Rebuilding Wall Street’s Reputation: 7 Key Factors to Focus On

With the national economy taking its time to recover and plenty of recent financial scandals, Wall Street’s reputation has tanked. If Wall Street, banks, and other financial institutions want to rebuild a solid reputation, they’ll need to focus on the 7 distinct perceptions consumers have about them. By addressing each of these areas, Wall Street bankers and stockbrokers can tackle the problem of a poor reputation from several angles.

The 7 key factors Wall Street must address to rebuild reputation are:

  • citizenship

  • financial performance

  • governance

  • innovation

  • leadership

  • products and services

  • workplace environment

Citizenship

Consumers expect companies they do business with and those who hold a lot of power to show good corporate citizenship and social responsibility. Citizenship in this sense is the idea that businesses like those on Wall Street must be actively compliant with the law, monitor and be accountable for their own actions, and have a positive impact on the environment, employees, customers, stakeholders, and the public at large.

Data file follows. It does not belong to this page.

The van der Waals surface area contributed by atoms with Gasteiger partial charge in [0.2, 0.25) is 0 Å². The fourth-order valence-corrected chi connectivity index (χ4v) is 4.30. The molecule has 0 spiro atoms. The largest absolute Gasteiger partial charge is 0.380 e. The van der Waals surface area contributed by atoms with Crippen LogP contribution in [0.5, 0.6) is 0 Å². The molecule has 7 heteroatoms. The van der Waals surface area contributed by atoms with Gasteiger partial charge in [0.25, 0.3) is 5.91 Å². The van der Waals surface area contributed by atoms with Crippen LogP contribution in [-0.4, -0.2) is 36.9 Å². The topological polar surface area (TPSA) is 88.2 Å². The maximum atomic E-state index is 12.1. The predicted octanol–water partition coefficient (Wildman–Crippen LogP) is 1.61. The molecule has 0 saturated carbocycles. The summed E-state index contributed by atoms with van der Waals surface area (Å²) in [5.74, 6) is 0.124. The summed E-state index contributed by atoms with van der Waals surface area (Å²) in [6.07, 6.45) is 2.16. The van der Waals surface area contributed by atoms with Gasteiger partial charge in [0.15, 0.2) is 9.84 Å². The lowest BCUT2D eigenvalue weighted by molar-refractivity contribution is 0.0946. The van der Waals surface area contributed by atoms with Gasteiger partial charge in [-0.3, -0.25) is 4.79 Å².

Financial Performance

No one wants to buy from, work for, or invest in a company that isn’t financially stable and making a steady profit. Scandals, embezzlement, debt, gambling, poor investments, sour mergers or acquisitions, and other cash-flow problems all reflect a negative financial performance.

Governance

How a company is run can have a big impact on the company’s reputation. Consumers expect a company to be run efficiently, fairly, and responsibly, with strong values and appropriate policies.